Mummified llamas stashed at a more than 500-year-old site on Peru’s southern coast offer the first direct glimpse of Inca ritual sacrifices of these animals.
Colored strings made from the hair of llamas or closely related animals decorated five naturally mummified llamas found at an Inca administrative center called Tambo Viejo. Four of those llamas lay together beneath the floor of a large, rectangular structure, Lidio Valdez, an archaeologist at the University of Calgary in Canada, and his colleagues report in the December Antiquity. Scattered remains of at least three more llamas were found near the intact animals. Another llama, missing its head and possibly moved from another location, had been placed under the floor of a smaller building.
Bones of hundreds of llamas had already been found at Tambo Viejo, consistent with Spanish historical accounts of mass llama sacrifices to appease various Inca deities. Those ceremonies involved the slaughter of llamas that were probably butchered and eaten, not interred whole, Valdez’s group says.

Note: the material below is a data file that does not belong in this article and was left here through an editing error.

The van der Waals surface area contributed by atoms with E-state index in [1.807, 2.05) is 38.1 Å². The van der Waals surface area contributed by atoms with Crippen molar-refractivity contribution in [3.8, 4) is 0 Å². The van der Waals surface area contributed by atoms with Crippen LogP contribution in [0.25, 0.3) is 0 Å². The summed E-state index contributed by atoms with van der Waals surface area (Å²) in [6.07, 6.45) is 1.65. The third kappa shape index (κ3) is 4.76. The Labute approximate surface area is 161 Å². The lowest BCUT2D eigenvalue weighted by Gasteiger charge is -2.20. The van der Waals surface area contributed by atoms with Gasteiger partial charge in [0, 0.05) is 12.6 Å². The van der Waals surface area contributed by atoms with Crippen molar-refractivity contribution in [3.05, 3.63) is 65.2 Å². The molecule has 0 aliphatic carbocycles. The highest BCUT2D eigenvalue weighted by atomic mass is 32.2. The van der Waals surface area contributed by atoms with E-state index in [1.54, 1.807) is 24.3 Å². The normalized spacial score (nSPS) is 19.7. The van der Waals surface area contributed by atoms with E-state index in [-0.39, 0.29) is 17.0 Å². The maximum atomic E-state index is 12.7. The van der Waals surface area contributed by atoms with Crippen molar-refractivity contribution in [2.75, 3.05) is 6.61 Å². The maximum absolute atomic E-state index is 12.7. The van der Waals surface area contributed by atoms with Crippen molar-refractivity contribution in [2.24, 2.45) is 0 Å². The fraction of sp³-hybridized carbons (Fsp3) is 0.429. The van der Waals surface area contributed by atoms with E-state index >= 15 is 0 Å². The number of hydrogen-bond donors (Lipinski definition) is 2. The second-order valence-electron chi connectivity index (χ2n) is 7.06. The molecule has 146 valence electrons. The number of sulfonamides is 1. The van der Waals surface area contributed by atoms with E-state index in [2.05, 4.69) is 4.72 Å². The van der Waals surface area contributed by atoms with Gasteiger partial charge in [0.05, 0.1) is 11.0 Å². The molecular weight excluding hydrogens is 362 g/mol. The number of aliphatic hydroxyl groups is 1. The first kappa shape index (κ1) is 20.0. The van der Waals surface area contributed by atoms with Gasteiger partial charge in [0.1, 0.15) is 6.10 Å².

The newly discovered llamas were killed as youngsters, bound and likely buried alive (along with live guinea pigs) as part of an event held to win support from local residents for Inca annexation of the region (SN: 10/6/11), the scientists say. Lab exams detected no cuts to llamas’ throats or midsections.
Llama sacrifices occurred in front of local audiences, Valdez and his colleagues speculate. Large ovens and remains of partly burned animal bones and sweet potatoes at Tambo Viejo fit a scenario in which public feasts followed ritual sacrifices.
Archaeological evidence of Inca child sacrifices has also been found elsewhere in Peru (SN: 9/22/10). But Spanish accounts from the 1600s indicate that Inca authorities most often targeted llamas and guinea pigs as sacrificial offerings, the researchers say.